The deadline to pay motor vehicle tax was February 28 as stipulated in the law. Hassink said in a press release that the provision of licence plates and all related aspects were on schedule this year and therefore no extension was warranted.

Now that the deadline has passed, the Tax Administration will inform the Police Force and a date will be set for motor vehicle controls, Hassink said. This most likely will happen sometime after the Heineken Regatta, he added in a press release issued by the Press Secretariat. Persons who failed to pay their 2015 motor vehicle tax by February 28 could lose the right to their numbers.

A total of 31,028 number plates were ordered for this year. The new plates are orange in colour and bear the words "The Friendly Island" at the top and "St. Maarten" at the bottom, with a photo of the Coat of Arms and an outline of the island imprinted on them. A valid insurance and inspection card are needed for payment to be processed.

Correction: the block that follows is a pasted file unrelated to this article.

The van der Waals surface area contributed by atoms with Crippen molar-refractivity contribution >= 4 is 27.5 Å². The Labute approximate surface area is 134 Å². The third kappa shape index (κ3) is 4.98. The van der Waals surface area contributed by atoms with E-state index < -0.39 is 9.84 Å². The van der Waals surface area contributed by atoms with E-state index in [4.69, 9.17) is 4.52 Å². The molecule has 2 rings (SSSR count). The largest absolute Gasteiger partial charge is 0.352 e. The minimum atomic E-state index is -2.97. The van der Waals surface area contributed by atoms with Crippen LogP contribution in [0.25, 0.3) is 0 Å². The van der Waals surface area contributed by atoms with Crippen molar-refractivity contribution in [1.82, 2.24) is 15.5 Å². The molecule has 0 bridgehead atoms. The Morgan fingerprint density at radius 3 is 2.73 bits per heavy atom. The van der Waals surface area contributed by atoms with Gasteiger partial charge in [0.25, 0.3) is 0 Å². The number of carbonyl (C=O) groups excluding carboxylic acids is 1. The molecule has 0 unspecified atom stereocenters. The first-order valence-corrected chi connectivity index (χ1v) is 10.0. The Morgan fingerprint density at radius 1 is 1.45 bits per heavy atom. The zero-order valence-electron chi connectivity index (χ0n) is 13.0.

The price for the number plates is the same this year: NAf. 12.50 for all types of vehicles and NAf. 7.50 for motorbikes. Motorists with number plates M, P, SXM, MR (ministers), PAR (parliament) will pay NAf. 275 in motor vehicle tax for gas operated vehicles and NAf. 750 for diesel operated ones. Motorists with R plates will pay NAf. 300 for gas operated vehicles and NAf. 750 for diesel operated vehicles. Taxis, BUS, G (group), T (tour busses with 35 passengers or less) pay NAf. 275 for gasoline-operated vehicles and NAf. 550 for diesel-fuel-operated vehicles.

Vehicles with V and Z plates that weigh more than 3,500kg will pay NAf. 1,250 for gasoline- or diesel-fuel-operated vehicles. Vehicles with V plates that weigh less than 3,500kg will pay NAf. 275 for gasoline-operated vehicles and NAf. 750 for diesel-fuel- operated vehicles. Persons with MF (motorbike) plates will pay NAf. 200 and those with MF (mopeds) will pay NAf. 50 in motor vehicle tax.

Bush fire spreads to storage shed, Fire Department saves buildings

page3b239PHILIPSBURG--The Fire Department had to come to the rescue on Monday when a bush fire in a yard on Bush Road suddenly spread to a nearby building due to high winds.